operator T const &() const { return singleton_impl<T>::get_instance(); };
    const T& operator*() const { return singleton_impl<T>::get_instance(); };
    const T& operator->() const { return &(singleton_impl<T>::get_instance()); };

    //usually some additional utility, like operator overloads.
};

In singleton.cpp:

#include "singleton.h"

template <typename T>
T& singleton_impl<T>::get_instance() {
  static T inst;
  return inst;
};

In A.h:

#include "singleton.h"

class A {
  private:
    A(const A&); //non-copyable
    A& operator=(const A&); //non-assignable (note: these two can be done also by inheriting from boost::noncopyable)

    A(); //provide a private default constructor.
  public:
    typedef singleton_impl<A> singleton;
    friend class singleton_impl<A>;

    void print() const;
    //.. whatever implementation of A.
};

Then, in A.cpp:

#include "A.h"

#include "singleton.cpp"

#include <iostream>

template class singleton_impl<A>; //explicit instantiation

A::A() {
  //...
};

void print() const {
  std::cout << "Hello World!" << std::endl;
};

//...

Finally, you can use it as:

#include "A.h"

int main() {
  A::singleton s;
  s->print();
};

The point with the above is that the instance should be a static local variable, should be compiled uniquely (so it should not appear in the header file), and the class should be made non-copyable and only constructible by the singleton class template. The operator overloads are just a convenient way to access the instance. Note also that the A::singleton is a copyable class and acts as a placeholder to access the singleton.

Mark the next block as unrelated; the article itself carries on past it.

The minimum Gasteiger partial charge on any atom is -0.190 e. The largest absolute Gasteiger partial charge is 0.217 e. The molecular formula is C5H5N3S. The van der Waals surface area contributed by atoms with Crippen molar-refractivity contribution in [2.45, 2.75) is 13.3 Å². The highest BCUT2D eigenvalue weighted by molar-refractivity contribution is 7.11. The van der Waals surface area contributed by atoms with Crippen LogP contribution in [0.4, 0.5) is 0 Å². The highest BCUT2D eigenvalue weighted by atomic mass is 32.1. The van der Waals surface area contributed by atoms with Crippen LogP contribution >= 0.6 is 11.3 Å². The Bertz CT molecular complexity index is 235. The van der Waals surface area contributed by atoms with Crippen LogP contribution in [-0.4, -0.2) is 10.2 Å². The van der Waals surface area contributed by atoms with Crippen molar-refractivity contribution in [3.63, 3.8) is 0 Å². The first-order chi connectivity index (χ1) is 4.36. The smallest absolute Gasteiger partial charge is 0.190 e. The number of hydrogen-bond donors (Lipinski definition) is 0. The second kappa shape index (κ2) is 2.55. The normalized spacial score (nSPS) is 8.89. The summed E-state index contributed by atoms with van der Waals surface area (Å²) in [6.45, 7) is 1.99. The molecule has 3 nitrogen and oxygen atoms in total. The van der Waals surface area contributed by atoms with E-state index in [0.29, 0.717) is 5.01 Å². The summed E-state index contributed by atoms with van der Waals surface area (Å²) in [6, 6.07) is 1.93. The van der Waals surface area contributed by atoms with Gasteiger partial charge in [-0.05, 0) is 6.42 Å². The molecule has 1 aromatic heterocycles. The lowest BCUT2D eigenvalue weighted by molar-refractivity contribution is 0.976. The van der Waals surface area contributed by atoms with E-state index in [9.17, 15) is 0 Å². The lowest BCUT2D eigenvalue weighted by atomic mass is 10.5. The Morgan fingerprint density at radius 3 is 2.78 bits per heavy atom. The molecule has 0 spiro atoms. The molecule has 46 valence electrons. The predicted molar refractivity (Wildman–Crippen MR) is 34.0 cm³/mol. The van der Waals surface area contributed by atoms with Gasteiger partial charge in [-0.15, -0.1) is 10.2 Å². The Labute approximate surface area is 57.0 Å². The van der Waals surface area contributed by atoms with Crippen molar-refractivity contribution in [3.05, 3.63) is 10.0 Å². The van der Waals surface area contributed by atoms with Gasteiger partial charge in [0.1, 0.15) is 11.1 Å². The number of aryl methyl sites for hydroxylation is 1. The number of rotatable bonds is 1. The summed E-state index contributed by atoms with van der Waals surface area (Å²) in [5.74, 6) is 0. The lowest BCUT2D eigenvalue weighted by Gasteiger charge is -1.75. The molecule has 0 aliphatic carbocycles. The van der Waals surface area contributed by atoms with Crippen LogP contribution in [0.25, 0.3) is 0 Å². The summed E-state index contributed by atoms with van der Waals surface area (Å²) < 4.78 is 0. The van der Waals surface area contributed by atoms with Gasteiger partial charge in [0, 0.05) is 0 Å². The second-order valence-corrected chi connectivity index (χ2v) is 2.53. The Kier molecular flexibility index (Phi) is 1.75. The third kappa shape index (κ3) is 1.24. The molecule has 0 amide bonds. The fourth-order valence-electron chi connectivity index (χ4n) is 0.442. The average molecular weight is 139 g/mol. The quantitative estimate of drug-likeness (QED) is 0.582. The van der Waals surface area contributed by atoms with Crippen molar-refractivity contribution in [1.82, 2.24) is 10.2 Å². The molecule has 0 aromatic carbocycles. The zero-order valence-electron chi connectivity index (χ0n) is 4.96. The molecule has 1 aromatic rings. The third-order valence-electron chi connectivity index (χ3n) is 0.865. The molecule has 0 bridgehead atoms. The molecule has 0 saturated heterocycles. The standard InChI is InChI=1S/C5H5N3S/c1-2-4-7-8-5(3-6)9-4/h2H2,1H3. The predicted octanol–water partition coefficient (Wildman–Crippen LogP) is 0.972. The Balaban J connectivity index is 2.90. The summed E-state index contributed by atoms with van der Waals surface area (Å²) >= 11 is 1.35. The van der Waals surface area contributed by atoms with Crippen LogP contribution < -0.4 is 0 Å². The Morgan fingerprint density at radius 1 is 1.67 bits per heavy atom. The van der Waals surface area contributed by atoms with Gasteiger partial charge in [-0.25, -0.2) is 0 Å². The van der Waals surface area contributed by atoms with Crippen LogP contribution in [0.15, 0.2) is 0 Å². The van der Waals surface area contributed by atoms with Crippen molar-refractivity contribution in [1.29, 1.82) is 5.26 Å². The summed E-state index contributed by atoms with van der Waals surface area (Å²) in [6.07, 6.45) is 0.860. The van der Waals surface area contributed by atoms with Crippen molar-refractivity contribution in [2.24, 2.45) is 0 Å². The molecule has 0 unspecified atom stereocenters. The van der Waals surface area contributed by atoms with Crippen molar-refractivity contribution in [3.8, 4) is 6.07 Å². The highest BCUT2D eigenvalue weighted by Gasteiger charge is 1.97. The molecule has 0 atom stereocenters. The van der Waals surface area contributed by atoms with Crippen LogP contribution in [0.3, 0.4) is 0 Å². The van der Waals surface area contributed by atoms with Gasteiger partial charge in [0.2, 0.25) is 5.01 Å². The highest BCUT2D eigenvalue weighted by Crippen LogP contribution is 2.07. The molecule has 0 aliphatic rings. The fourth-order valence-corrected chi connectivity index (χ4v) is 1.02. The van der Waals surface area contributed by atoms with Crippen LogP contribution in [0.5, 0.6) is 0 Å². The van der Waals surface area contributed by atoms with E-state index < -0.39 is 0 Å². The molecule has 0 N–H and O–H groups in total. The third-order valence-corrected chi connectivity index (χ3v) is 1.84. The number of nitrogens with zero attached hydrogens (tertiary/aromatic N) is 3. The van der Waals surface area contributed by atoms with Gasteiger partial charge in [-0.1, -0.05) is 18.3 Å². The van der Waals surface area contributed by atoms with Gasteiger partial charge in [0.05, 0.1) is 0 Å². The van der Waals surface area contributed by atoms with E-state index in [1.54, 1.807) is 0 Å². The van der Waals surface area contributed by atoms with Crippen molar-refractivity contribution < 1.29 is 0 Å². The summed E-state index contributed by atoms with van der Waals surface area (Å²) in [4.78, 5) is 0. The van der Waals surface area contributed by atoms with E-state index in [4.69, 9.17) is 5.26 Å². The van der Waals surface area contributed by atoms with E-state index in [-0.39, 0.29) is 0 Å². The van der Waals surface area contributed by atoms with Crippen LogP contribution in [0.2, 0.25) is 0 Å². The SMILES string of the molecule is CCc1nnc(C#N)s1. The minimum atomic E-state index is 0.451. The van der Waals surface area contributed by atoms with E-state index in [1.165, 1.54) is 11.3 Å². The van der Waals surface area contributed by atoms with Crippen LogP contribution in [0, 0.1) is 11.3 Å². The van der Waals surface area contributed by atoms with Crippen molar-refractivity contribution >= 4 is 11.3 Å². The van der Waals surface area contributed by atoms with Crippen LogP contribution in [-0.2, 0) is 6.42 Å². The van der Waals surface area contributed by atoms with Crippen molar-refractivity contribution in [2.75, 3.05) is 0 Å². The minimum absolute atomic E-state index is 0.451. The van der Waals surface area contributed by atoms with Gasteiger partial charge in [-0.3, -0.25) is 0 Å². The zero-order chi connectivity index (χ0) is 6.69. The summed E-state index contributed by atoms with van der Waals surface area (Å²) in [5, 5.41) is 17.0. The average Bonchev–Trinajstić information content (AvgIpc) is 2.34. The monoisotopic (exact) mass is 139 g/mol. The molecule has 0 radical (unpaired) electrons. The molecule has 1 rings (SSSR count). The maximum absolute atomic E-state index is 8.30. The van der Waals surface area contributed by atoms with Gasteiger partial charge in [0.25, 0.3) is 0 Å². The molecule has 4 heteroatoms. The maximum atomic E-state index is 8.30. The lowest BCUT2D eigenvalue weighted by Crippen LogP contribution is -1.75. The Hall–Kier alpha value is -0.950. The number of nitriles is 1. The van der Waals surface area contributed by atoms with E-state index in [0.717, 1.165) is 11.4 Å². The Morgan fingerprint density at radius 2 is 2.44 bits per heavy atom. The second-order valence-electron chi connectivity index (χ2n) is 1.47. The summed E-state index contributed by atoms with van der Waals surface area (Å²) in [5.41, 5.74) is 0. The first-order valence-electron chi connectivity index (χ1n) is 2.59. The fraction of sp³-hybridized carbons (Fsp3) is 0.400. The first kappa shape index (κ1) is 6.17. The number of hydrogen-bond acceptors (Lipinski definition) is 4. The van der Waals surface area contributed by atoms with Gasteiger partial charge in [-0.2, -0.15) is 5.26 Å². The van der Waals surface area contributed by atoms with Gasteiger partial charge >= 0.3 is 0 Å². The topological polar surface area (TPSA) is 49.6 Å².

>>they're only necessary in some pretty exotic situations.

Right on! Their implementation is rarely as simple as alwaysLearning0 showed, because they are rarely needed in trivial situations where such a trivial implementation suffices. In the few exotic situations that mandate a singleton, it mandates a true singleton with several precautions taken, beyond the simple precautions I laid out in the code above.

The implementation that alwaysLearning0 posted is not only simplified but also generally broken.

Yea I know, as I was using pointer. But wanted to keep it very simple as so far I understood our original poster's C++ knowledge is not at advanced level and initially he used pointer for his code.
But because it needs lot of other precaution and checking, I made following comment:

Ofcourse above code is a very simple implementation and you can add lots of policies with it (like creation policy, deleting policy, threading policy)

and.. for this:

In the few exotic situations that mandate a singleton, it mandates a true singleton with several precautions taken, beyond the simple precautions I laid out in the code above.

Because of that I said:

I would suggest to use the boost/loki singleton class.

Then I would ask why you think you need a Singleton. In my experience, they're only necessary in some pretty exotic situations. In most other cases, the Singleton pattern is more of a band-aid over design flaws than good design.

There are several examples I could give where you may need singleton solution, on top my head:
1) Lets say you have a server with multiple(could be 1000) Threads handling events, it needs to maintain a transaction sessions among threads to share, you need a single TransactionHandler singleton which will maintain the transaction store.
2) Logger
....
Actually this list could go on and on, IMHO a server can have several components which could be singleton.

Thanks for the feedback though.
I appreciate any feedback anytime.


:)

Edited 5 Years Ago by alwaysLearning0: n/a